7 February 1991Edit

USN F-14 vs. IRAF Mi-8Edit

A USN F-14 shoots down an IRAF Mi-8 helicopter with an AIM-9 missile. It is the last USN F-14 air-to-air kill.[2]

USAF F-15Cs vs. IRAF Su-22s and Su-7Edit

Two USAF F-15Cs shoot down two IRAF Su-22s and one Su-7 as they attempt to flee Iraq. All with AIM-7 missiles.[2]

USAF F-15C vs. IRAF Mil-24Edit

An F-15C shoots down an IRAF Mi-24 with an AIM-7 missile.[2]

11 February 1991Edit

USAF F-15Cs vs. IRAF helicoptersEdit

Two F-15Cs shoot down two unidentified Iraqi helicopters by using AIM-7 missiles for both.[2]

13 February 1991Edit

IRAF Dassault Mirage F1 vs. EF-111Edit

An Iraqi Dassault Mirage F1 piloted by Capt. Nafie Al-Jubouri engages a USAF EF-111 piloted by Capt. Douglas Bradt with his electronic warfare officer Capt. Paul Eichenlaub. The EF-111 maneuvered to avoid a missile fired at them by Al-Jubouri, and the deadly mixture of target-fixation and a brief loss of situational awareness resulted in the Mirage crashing hard into the desert, obliterating the aircraft. Thus, the EF111 scored a maneuvering kill.[14][15]

14 February 1991Edit

USAF F-15E vs. IRAF MI-24 HindEdit

An F-15E Strike Eagle fighter/bomber dropped a laser-guided bomb onto a MI-24 Hind Helicopter in the air. The helicopter was on the ground initially loading up commandos, though it took off. Even with it taking off they left the laser on it and the bomb hit it when it was "200 or so" feet in the air. A special forces team on the ground witnessed the event.[2]

15 February 1991Edit

USAF A-10A vs. IRAF Mi-8Edit

An A-10A ground attack aircraft shoots down an Iraqi Mi-8 helicopter with its GAU-8 30mm cannon.[2]

Post Persian Gulf WarEdit

20 March 1991Edit

USAF F-15C vs. IRAF Su-22

In accordance with the ceasefire, an F-15C shoots down an Iraqi Su-22 bomber with an AIM-9 missile.[16]

27 December 1992Edit

USAF F-16 vs. IRAF MiG-25

A MiG-25 crossed the no-fly zone and an F-16D shot it down with an AIM-120 AMRAAM missile. It is the first kill with an AIM-120, and also the first USAF F-16 kill.[17]

17 January 1993Edit

USAF F-16 vs. IRAF MiG-23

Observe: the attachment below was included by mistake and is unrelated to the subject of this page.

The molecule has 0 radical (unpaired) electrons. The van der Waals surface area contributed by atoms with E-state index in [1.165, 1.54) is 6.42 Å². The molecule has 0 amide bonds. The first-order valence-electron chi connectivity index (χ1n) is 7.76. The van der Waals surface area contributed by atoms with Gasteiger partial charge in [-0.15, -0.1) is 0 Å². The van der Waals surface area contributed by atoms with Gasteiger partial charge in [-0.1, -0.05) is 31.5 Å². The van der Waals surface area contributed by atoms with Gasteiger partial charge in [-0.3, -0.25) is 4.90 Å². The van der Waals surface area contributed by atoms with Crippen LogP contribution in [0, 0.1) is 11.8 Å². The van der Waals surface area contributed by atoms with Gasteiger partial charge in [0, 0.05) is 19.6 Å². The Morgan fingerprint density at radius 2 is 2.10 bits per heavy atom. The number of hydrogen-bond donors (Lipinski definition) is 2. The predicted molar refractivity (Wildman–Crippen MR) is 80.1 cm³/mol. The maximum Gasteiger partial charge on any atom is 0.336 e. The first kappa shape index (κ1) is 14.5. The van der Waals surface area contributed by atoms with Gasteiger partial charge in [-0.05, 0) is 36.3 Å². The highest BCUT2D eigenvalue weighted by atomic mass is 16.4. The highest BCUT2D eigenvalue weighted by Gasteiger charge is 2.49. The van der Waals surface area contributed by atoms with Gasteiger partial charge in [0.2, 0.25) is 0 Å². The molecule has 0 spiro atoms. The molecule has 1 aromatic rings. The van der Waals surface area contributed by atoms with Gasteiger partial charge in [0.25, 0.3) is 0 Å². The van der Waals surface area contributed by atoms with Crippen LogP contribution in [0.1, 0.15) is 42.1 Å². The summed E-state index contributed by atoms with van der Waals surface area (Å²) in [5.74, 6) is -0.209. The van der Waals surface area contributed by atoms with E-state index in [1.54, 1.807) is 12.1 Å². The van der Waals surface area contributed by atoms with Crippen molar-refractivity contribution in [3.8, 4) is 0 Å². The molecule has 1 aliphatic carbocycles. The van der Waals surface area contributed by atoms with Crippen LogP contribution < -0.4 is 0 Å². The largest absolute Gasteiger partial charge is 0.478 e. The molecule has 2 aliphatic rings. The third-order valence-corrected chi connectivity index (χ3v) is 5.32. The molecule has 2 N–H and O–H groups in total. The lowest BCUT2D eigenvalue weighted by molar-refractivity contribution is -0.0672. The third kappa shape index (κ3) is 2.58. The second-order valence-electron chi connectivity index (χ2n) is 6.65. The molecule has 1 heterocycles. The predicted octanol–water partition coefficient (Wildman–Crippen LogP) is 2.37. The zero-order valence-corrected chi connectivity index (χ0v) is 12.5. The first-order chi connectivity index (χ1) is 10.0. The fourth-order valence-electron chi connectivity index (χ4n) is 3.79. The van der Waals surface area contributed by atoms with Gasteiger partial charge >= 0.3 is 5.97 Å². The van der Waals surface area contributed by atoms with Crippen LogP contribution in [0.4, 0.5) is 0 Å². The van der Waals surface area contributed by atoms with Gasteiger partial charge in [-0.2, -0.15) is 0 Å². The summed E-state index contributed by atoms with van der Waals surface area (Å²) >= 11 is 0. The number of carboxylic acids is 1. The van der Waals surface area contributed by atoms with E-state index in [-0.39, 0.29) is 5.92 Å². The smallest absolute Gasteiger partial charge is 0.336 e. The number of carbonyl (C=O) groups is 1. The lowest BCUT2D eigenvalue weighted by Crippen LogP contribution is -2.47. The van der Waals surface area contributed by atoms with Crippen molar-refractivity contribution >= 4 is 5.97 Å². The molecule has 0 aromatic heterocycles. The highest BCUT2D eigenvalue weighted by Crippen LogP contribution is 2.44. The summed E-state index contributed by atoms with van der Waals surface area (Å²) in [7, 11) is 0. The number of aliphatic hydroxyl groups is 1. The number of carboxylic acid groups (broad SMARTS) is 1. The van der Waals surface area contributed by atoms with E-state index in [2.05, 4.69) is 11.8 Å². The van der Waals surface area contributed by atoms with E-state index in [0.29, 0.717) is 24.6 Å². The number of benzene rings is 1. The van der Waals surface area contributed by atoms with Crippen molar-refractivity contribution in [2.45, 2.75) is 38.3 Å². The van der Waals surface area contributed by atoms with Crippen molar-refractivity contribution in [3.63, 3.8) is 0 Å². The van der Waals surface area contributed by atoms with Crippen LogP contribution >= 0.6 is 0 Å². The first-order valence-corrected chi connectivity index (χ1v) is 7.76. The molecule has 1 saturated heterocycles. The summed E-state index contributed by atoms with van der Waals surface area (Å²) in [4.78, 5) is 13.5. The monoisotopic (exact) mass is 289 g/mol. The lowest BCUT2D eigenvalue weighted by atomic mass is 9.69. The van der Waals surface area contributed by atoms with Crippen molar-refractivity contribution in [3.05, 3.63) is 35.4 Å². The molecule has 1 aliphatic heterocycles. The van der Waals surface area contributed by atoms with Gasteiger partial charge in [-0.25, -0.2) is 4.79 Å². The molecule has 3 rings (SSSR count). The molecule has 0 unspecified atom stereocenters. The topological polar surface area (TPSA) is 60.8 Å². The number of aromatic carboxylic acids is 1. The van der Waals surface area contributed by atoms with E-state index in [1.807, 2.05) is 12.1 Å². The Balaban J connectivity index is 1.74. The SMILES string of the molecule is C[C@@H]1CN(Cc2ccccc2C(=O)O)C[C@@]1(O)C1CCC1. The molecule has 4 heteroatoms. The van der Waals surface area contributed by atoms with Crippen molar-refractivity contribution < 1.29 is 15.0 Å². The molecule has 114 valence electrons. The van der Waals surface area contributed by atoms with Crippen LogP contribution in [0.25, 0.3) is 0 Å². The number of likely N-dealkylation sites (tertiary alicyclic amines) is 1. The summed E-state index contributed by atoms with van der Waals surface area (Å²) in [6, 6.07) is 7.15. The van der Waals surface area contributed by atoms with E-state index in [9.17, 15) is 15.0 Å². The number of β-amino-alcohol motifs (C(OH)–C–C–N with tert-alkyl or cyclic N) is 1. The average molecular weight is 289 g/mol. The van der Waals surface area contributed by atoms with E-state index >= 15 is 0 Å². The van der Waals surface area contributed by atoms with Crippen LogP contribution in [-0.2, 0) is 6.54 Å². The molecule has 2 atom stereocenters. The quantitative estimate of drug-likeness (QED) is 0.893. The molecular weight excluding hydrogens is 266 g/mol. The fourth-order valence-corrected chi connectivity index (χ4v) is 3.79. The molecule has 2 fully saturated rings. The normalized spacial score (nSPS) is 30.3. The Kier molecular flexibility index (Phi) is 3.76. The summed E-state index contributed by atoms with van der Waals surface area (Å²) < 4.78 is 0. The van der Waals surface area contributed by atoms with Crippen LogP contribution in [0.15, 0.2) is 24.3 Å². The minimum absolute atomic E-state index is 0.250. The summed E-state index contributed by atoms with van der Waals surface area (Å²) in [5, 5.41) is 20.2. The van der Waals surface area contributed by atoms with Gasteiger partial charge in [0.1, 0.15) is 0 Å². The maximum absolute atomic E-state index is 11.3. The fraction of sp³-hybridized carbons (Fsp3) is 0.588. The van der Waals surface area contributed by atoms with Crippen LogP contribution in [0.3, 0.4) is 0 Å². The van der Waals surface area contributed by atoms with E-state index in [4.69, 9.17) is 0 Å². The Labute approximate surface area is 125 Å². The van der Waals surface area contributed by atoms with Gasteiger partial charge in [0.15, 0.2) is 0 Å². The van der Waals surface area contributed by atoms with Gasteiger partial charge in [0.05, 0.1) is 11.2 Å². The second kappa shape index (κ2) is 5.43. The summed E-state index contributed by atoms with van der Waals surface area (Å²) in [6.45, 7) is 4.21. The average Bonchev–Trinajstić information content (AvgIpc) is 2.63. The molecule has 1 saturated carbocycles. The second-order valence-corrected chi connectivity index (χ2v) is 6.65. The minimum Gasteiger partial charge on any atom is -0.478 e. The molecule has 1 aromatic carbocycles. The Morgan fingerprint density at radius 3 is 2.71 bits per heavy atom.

A USAF F-16C shoots down a MiG-23 when the MiG locks the F-16 up.[18]

USAF F-16s vs. IRAF Su-22s

Two IRAF Su-22 "Fitters" open fire on two USAF F-16s in protest of the no-fly zones. No aircraft are damaged in the encounter.

Late 1990s and 2002Edit

McDonnell Douglas F-15E Strike Eagle

Following Desert Storm, two no-fly zones over Iraq were set up, and enforced typically by US and UK aircraft. In one incident, an attack on up to 600 Kurdish refugees by Iraqi helicopters at Chamchamal, northern Iraq, was observed by a flight of F-15Es. As they were not allowed to open fire, the F-15Es instead conducted several high speed passes as close as possible to the Iraqi helicopters to create severe wake-turbulence, while aiming lasers at the helicopter's cockpits to attempt to blind their crews; this caused the crash of one Hind. Afterwards, USAF leadership ordered F-15Es not to fly below 10,000 feet (3,000 m) to deter a repetition.

5 January 1999Edit

USAF F-15Cs and USN F-14Ds vs. IRAF MiG-25s

A group of four Iraqi MiG-25s crossed the no-fly zones and sparked a dogfight with two patrolling F-15Cs and two patrolling F-14Ds. A total of six missiles were fired at the MiGs, none of which hit them. The MiGs then bugged out.

9 September 1999Edit

USN F-14 vs IRAF MiG-23

A lone MiG-23 crossed the no-fly zone heading towards a flight of F-14s. One F-14 fired an AIM-54 Phoenix at the MiG but missed and the MiG headed back north.

23 December 2002Edit

USAF RQ-1 Predator vs. IRAF MiG-25

In what was the last aerial victory for the Iraqi Air Force before Operation Iraqi Freedom, an Iraqi MiG-25 destroyed an American UAV RQ-1 Predator after the drone opened fire on the Iraqi aircraft with a Stinger missile.[19]

See alsoEdit


  1. ^ ("The First Night" by Cooper/Sadik (IAPR, Vol.26))
  2. ^ a b c d e f g h i j k l m n o p q r s t u v w x "Coalition Air-Air Victories". 2004. Archived from the original on 4 June 2009. Retrieved 11 September 2010.
  3. ^ a b c d e f Dogfights of Desert Storm History Channel accessed 11 September 2010
  4. ^ a b c "Iraqi Armed Forces Forums منتدى القوات المسلحة العراقية - مشاهدة الموضوع - Desert storm dogfights MIG-29 vs British Tornado GR.1". Retrieved 19 December 2014.
  5. ^ a b c d "Iraqi air-air victories during the Arab Gulf War 1991" (PDF). 2004. Retrieved 7 December 2009.
  6. ^ "164-1 F-14 kill ratio claim? - Military Aircraft of the Cold War". Retrieved 19 December 2014.
  7. ^ a b [Former F-15 Eagle Pilot Describes Desert Storm MiG Kills] Interview with Cesar Rodriguez
  8. ^ Iraqi Aces of Desert Storm
  9. ^ "Tornado data." Archived 17 July 2011 at the Wayback Machine
  10. ^ "ASN Aircraft accident 22-JAN-1991 Panavia Tornado GR1 ZA467." Flight Safety Foundation via
  11. ^ FRANTZ, DOUGLAS (8 February 1991). "Pilot Chalks Up First 'Warthog' Air Kill : Aerial combat: Iraqi copter is downed by a plane not known for its dogfighting capabilities". Los Angeles Times. ISSN 0458-3035. Retrieved 29 August 2018.
  12. ^ "Photos". Retrieved 29 August 2018.
  13. ^
  14. ^ "ASN Wikibase Occurrence # 153060". Aircraft Safety Network. Aircraft Safety Network. Retrieved 30 November 2016.
  15. ^ Mailes, Yancy (2007). Mountain Home Air Force Base. Chicago: Arcadia Publishing. p. 112. ISBN 9780738548050.
  16. ^ John Pike. "Operation Provide Comfort II". Retrieved 19 December 2014.
  17. ^ "Airframe Details for F-16 #90-0778". Retrieved 19 December 2014.
  18. ^ "Airframe Details for F-16 #86-0262". Retrieved 19 December 2014.
  19. ^ Knights, Michael (2005). Cradle of conflict: Iraq and the birth of modern U.S. military power. Naval Institute Press, p. 242. ISBN 1-59114-444-2